- Content communities allow users to share media content. Communities exist for almost every interest, including video (e.g., YouTube), photos (e.g., Flickr), and text (e.g., BookCrossing). Many companies use content communities to reach potential customers. Independent filmmakers and other creative individuals have created channels on YouTube to circumvent the traditional delivery systems (television, cable, movie theaters, etc.) for creative work.
- Social networking sites such as Facebook, Twitter, and SnapChat allow user-created content (audio, text, video, multimedia) to be published and shared. Facebook is the largest social networking site in the world, and it’s available in more than 110 languages. Facebook had 48,268 full-time employees as of March 31, 2020. Many businesses purchase advertising on social networking sites. Others have pages on which they interact with customers, gather marketing research, and advertise their products or services. Online gaming is also popular at social-networking sites such as Facebook. While the games are free, users can purchase credits that allow access to enhanced features. Professional social networking sites (PSNSs) are also popular. LinkedIn, the most popular PSNS in the world, had more than 16,000 employees in 2019, with offices across the United States and around the world. There are also many niche sites that serve specialized industries such as engineering, health care, and education. LinkedIn is currently available in 24 languages. Most PSNSs do not charge for basic memberships; they earn revenue through advertising and enhanced memberships.
- Virtual game world sites feature massive multiplayer online role-playing games (MMORPGs) in which large numbers of users compete with and against each other. MMORPG sites have become popular as Internet technology has improved and companies have built standard game consoles—such as Sony’s PlayStation—that allow simultaneous play online. Examples of these games include World of Warcraft, by Blizzard Entertainment, and EverQuest, by Daybreak Game Company. Many companies in this sector offer free basic-level game play, but require users to purchase a subscription to access all the features or resources in a game.
- Virtual social world sites combine aspects of real life and fantasy. Users create avatars to portray themselves online and are able to interact with others. Membership is free, but users often purchase virtual world “property” and “goods” with real currency. (Some people actually earn a living by creating property and goods for use at these sites.) Virtual worlds such as Second Life, by Linden Lab, are used mainly for recreation, but nonprofits, businesses, professional associations, and colleges and universities also use them to raise money, to raise their profile, or to host discussions and virtual events.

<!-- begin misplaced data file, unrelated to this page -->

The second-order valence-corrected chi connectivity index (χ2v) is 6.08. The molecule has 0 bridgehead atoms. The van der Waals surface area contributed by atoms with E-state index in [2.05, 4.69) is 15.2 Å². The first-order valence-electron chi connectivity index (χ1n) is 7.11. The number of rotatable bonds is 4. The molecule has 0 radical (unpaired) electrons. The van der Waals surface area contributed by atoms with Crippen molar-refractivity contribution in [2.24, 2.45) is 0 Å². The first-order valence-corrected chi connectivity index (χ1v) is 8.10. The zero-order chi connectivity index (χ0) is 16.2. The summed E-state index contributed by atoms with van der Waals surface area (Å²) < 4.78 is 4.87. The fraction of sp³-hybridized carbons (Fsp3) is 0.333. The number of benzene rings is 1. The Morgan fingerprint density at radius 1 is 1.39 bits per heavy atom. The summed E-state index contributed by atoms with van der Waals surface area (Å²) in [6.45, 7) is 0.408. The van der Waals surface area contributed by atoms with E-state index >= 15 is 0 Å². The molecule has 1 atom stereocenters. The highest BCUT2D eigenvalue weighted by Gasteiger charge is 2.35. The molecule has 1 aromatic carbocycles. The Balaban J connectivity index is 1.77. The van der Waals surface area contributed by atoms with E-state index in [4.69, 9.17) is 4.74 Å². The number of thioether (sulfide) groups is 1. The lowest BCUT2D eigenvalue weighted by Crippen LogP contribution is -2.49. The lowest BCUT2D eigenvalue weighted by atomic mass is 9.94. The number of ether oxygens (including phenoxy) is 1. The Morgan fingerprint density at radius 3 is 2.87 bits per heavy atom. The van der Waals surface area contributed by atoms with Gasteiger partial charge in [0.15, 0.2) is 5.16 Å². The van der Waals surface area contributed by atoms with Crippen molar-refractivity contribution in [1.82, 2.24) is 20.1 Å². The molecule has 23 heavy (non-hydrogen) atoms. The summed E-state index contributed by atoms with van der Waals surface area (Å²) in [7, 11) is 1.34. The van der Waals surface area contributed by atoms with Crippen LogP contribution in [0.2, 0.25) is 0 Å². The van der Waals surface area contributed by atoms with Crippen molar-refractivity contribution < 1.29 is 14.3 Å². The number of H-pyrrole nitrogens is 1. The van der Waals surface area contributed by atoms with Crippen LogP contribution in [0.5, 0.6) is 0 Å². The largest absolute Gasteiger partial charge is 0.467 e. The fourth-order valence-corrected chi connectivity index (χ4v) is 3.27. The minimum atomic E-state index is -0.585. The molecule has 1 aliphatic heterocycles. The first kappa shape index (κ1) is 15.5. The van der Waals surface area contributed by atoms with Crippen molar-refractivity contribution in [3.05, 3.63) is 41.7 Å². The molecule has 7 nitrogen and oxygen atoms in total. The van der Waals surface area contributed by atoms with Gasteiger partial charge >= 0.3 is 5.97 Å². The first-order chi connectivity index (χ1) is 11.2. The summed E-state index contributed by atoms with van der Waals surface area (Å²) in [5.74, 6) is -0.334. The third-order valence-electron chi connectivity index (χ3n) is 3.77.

There are many other types of online companies, including online reputation protection firms, cloud-computing companies, “daily deal” sites (such as Groupon), career-search sites and firms, food delivery sites such as Grubhub and Slice, and dating sites. Today almost every business has an online component, and the creativity inspired by the Web fuels the appearance of new online businesses and services almost daily.
Key Jobs in the Industry
Many new careers have emerged as social media sites have grown in popularity. Vice presidents of social strategy oversee a company’s overall social media policy. Social media directors manage the development and execution of a company’s social media strategy. Online reputation managers monitor social media sites, often perusing Twitter, Facebook fan pages, or company Web site forums to watch for negative comments or content posted by customers. They try to defuse the situation by redirecting comments or, in serious cases, burying the negative responses to push them far down on forums or search engine results. Community managers oversee the content used in company blogs and monitor activity on forums. They are also on constant lookout for defamatory remarks or other negative feedback. Community managers also use Facebook fan pages, Twitter, and other social media tools to attract new site visitors and keep them coming back to the site. Chief conversation officers have many of these same duties, but they are responsible for the “big picture” and telling a company’s story via social media. They do this by creating, curating, and manipulating content from company blogs and Web sites, and providing commentary where necessary. Blogger outreach managers identify and follow up with popula